For me, Catching Fire felt slow-going. I loved, LOVED The Hunger Games, so maybe my expectations were too high, but Katniss Everdeen was such a complete bad-ass that I expected her to dive right into the role of leader of the revolution, a role she all but refused to accept. I admired the graceful words of gratitude she offered in District 11 to the families of Thresh and Rue (to everyone of District 11, really) and thought her brave to speak them publicly. The district’s response – the old man’s mockingjay whistle and the unified 3-finger signal the entire district gave to Katniss – was touching and the way her simple expression of thanks moved them to this unified act of dissent made me think she would step up and organize a real uprising. Instead, she makes an internal vow to better play along with President Snow’s agenda. Look, I get it. Really, I do. The old man who whistled quickly got a bullet in his head for his tiny rebellious gesture. I understand why Katniss felt afraid. But after her fearless (and clearly mutinous) behavior in The Hunger Games, I didn’t expect her to succumb to her fear quite so easily.
I forgave her her choice of Gale over Peeta, even though I adore Peeta, after Gale’s public whipping for the wild turkey he poached. Gale became more of a real character throughout this book, more than just the best friend to whom she occasionally alluded. And seeing him so badly hurt finally put her in the mindset she needed to give up her fantasy of fleeing into the woods, telling him she would stay there and “cause all kinds of trouble.” Which led me to believe, once again, she was ready to lead the rebellion. Rattled though she was, fear quickly trumped all else.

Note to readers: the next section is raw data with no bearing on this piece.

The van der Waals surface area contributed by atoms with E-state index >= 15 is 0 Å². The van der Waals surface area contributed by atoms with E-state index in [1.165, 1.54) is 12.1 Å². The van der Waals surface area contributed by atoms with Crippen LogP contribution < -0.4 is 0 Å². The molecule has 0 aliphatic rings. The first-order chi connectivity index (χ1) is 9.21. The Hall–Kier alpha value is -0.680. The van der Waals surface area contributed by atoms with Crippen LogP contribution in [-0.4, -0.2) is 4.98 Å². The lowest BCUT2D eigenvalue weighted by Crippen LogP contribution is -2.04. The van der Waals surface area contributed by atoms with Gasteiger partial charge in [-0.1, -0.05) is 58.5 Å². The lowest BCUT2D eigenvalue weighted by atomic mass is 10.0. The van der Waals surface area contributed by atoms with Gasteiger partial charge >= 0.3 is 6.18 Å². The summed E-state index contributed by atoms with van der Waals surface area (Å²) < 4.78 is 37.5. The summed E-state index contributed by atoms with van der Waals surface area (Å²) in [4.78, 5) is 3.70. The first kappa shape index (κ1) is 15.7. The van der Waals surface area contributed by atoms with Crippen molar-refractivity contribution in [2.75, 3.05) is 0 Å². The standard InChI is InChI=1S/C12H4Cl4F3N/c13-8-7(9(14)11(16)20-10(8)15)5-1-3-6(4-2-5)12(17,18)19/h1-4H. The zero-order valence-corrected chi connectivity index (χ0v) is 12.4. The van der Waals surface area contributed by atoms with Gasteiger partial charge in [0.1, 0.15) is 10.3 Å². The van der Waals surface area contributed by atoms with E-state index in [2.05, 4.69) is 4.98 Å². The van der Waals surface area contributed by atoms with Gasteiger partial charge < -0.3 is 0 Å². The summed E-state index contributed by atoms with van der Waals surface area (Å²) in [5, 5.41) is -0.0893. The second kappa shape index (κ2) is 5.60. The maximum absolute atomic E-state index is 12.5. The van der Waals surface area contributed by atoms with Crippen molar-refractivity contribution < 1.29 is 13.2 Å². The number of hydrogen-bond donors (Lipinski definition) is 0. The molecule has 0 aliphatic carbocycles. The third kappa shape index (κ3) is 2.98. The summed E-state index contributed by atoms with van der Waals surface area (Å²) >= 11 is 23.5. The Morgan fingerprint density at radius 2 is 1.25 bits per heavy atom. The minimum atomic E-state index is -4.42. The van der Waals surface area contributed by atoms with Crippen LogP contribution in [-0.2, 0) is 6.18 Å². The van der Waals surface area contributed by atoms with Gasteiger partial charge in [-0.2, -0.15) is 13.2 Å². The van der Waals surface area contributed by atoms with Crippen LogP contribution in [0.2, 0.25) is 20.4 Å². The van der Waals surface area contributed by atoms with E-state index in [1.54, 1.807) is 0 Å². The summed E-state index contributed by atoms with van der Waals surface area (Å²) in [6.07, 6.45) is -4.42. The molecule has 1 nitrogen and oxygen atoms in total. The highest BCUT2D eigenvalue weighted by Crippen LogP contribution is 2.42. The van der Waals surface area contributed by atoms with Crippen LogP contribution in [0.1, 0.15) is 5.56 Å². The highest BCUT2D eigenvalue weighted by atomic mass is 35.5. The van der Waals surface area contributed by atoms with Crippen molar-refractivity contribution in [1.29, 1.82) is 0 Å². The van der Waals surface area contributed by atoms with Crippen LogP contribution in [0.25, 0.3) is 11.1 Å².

I’m actually okay with the whole ‘reluctant hero’ thing, but even the reluctant hero eventually accepts his/her role. I was furious at Katniss’s response to going back into the arena. I thought if anything would force her to step into the role so clearly set out for her, this would be it. If I’d gone through what she and Peeta went through in the arena, no fucking way could anyone get me back in that death trap. I know her options were limited; I just didn’t expect her to accept her doom so quickly. Once inside the arena, however, she did kick back into survival mode (though, this time, it was Peeta’s survival she strove for), and the story immediately picked up. I didn’t see coming the planned rescue arranged primarily by Haymitch and Plutarch Heavensbee and I thought it was perfect. My only complaint was that Peeta had been left behind (though soon into Mockingjay, I realized this was necessary for the rest of the story).
The bottom line: Catching Fire kept me on the hook enough to want to keep reading (though, seriously, it would have taken a LOT to make me not see this story through to the end) but it pales in comparison to what both precedes it and what follows it.
We’ll talk about Mockingjay sometime soon. First, your thoughts on Catching Fire?